Overnight Buttermilk Soft and Fluffy Cinnamon Rolls averiecooks.com

The type of yeast you use and the manufacturer’s directions will dictate the necessary buttermilk temperature. For Platinum yeast, the water should be warmed to about 120F to 130F, which is notably warmer than most other instant dry yeast, which typically call for temps in the 100F range. Follow the manufacturer’s recommendations for whatever yeast you use.

Some people just dip their finger into the liquid and if that’s the method you’re using, err on the side of warm bath water rather than hot because you don’t want to risk killing the yeast. In bread-making, I don’t like to guess and always use a candy thermometer. I just never use it for candy. I urge you to buy a (cheapie) thermometer. They’re about $5.99 at the grocery store, Bed Bath & Beyond, or Target. It could save you from a bread fail and if you’re going to go to the work of making cinnamon rolls, having one is a no-brainer.

Overnight Buttermilk Soft and Fluffy Cinnamon Rolls averiecooks.com

Beat the dry and wet ingredients together with the paddle, and after a minute, switch to the dough hook. Moist, wet batter will be stuck to your paddle and just pick it off as best you can. Allow the dough hook to knead for 10 to 12 minutes. If after 5 minutes the dough is still extremely wet and sloppy and not coming together, add one-quarter cup more flour, one tablespoon at a time, until it firms up.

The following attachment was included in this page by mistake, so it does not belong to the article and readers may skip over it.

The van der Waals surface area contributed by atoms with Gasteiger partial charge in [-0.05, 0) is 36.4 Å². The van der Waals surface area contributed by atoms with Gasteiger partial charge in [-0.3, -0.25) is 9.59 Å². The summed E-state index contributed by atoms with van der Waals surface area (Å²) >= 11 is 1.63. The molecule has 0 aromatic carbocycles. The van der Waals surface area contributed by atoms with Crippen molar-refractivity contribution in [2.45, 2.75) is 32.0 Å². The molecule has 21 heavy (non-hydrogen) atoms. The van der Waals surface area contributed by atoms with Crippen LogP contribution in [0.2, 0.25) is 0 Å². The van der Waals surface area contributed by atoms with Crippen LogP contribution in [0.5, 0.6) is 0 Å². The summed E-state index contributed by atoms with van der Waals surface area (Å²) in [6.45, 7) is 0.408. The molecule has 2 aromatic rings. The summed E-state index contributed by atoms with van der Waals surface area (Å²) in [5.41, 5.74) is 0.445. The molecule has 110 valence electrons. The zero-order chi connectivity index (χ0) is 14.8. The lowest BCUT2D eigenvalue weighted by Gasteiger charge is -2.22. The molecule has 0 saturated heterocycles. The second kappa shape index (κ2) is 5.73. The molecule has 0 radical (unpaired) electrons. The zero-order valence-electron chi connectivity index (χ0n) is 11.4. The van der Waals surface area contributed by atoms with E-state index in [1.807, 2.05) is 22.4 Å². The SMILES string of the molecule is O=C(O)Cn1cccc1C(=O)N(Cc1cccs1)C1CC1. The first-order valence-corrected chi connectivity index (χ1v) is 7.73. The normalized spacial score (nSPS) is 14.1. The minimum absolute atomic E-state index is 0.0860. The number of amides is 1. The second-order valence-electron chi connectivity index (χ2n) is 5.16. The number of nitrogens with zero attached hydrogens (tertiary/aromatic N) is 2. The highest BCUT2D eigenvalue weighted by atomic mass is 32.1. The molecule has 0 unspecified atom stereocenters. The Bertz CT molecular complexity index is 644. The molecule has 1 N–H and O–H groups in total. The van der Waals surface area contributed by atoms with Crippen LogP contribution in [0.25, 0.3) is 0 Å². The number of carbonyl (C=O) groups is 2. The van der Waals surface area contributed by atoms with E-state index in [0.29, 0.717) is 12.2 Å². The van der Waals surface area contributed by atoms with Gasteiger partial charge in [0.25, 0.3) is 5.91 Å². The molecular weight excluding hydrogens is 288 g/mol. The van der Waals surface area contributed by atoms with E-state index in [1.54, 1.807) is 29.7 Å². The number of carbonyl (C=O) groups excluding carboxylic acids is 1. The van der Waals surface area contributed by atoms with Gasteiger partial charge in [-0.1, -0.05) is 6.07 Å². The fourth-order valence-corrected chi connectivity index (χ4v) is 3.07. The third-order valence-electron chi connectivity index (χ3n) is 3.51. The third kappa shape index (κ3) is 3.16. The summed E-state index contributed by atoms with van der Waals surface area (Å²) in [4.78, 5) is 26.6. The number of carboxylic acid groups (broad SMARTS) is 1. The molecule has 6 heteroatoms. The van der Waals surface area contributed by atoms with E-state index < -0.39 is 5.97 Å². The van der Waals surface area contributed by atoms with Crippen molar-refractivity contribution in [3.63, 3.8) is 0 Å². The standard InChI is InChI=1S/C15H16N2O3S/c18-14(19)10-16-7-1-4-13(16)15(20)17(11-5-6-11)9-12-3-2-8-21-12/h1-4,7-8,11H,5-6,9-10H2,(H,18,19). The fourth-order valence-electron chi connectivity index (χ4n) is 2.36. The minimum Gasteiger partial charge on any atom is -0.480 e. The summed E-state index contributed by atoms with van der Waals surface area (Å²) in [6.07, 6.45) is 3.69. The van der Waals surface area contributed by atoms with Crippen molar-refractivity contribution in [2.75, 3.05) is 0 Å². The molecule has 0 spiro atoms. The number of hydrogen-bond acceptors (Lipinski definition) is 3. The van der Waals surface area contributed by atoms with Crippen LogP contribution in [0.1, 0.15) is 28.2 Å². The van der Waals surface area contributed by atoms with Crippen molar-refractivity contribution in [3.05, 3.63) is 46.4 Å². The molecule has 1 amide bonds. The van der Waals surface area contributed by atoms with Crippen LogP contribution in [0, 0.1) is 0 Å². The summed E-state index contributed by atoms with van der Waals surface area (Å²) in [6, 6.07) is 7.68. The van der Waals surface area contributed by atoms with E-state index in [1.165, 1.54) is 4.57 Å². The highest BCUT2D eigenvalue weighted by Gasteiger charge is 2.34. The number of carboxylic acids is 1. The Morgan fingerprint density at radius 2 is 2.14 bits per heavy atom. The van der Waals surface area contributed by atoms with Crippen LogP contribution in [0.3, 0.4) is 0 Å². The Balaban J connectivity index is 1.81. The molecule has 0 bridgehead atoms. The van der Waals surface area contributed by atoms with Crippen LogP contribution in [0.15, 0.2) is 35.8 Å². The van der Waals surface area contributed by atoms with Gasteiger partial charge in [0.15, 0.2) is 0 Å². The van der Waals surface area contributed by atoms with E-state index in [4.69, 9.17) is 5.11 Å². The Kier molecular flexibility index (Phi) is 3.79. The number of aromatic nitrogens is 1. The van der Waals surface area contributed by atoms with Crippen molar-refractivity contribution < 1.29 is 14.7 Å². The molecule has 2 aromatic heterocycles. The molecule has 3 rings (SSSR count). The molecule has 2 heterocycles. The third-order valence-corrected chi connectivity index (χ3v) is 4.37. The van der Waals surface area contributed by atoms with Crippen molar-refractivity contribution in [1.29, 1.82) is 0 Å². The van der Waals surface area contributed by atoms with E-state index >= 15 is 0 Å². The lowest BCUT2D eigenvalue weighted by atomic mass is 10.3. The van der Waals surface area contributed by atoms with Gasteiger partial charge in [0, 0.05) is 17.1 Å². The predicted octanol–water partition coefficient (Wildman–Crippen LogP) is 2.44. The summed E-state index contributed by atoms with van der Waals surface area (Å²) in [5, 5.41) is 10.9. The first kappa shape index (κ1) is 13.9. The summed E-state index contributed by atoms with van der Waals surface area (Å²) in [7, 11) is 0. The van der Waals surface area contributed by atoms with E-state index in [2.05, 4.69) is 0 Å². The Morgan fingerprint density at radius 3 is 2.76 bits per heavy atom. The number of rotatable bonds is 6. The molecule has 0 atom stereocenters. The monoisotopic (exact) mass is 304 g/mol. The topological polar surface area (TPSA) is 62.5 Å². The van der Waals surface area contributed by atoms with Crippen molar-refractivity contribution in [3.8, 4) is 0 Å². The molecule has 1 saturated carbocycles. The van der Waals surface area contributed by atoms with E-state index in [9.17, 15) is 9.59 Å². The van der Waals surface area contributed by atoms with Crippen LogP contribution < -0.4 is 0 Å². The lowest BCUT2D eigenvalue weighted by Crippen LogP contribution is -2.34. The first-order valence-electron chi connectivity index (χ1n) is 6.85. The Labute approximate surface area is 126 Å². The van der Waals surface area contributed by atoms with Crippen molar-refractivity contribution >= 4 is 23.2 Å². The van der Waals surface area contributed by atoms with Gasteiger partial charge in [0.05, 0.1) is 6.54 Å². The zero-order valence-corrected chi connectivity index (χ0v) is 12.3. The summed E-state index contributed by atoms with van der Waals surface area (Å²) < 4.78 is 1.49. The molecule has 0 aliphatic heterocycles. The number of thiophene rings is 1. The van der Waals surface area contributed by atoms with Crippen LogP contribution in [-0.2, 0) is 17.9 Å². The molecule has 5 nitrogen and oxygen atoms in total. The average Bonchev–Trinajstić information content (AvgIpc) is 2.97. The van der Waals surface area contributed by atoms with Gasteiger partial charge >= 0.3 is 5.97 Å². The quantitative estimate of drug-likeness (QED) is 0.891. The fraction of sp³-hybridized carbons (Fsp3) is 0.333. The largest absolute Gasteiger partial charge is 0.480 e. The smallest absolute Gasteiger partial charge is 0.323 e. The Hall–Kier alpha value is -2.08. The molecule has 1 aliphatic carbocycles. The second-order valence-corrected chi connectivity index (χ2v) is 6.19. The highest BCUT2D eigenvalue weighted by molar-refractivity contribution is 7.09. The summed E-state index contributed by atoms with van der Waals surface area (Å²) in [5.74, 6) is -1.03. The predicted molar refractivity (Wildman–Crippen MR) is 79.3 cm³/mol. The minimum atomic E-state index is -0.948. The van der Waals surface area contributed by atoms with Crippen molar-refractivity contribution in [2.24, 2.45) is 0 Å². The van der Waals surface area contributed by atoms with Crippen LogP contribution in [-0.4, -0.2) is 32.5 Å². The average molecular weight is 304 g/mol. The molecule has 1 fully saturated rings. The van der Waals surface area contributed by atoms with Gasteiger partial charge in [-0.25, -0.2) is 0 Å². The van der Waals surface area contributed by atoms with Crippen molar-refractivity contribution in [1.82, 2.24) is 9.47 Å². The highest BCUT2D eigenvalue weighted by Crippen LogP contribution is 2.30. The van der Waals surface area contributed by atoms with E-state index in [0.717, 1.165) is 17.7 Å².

The most important thing you can do in this entire recipe is trust that the high moisture level of the dough is high and not over-flour it. The more flour you add, the denser the dough becomes, and the heavier the rolls will be. No way to have fluffy, light rolls with dense dough. It’s nice in theory to have a smooth, round, mound of satiny, non-sticky dough, but that’s not this dough. It’s wet, gloppy, moist, messy, sticky, and of all the bread I’ve ever made, this dough gets the award as the sloppiest. I was cursing it.

I wanted to add flour so badly to it. Another half-cup and it would have been that satiny, smooth globe I love to see, but resisted the temptation and so should you. When kneading in a mixer, the rule of thumb for this type of dough is that it clears the sides of the bowl, but sticking the bottom of the bowl is fine.

Overnight Buttermilk Soft and Fluffy Cinnamon Rolls averiecooks.com

Transfer the sloppy mess to a cooking-sprayed large mixing bowl, cover it with plasticwrap, and let it rise for 2 to 2 1/2 hours, or until doubled in size, in a warm, draft-free environment. The sloppiness factor will diminish as the dough rises and all the moisture helps create light and fluffy rolls.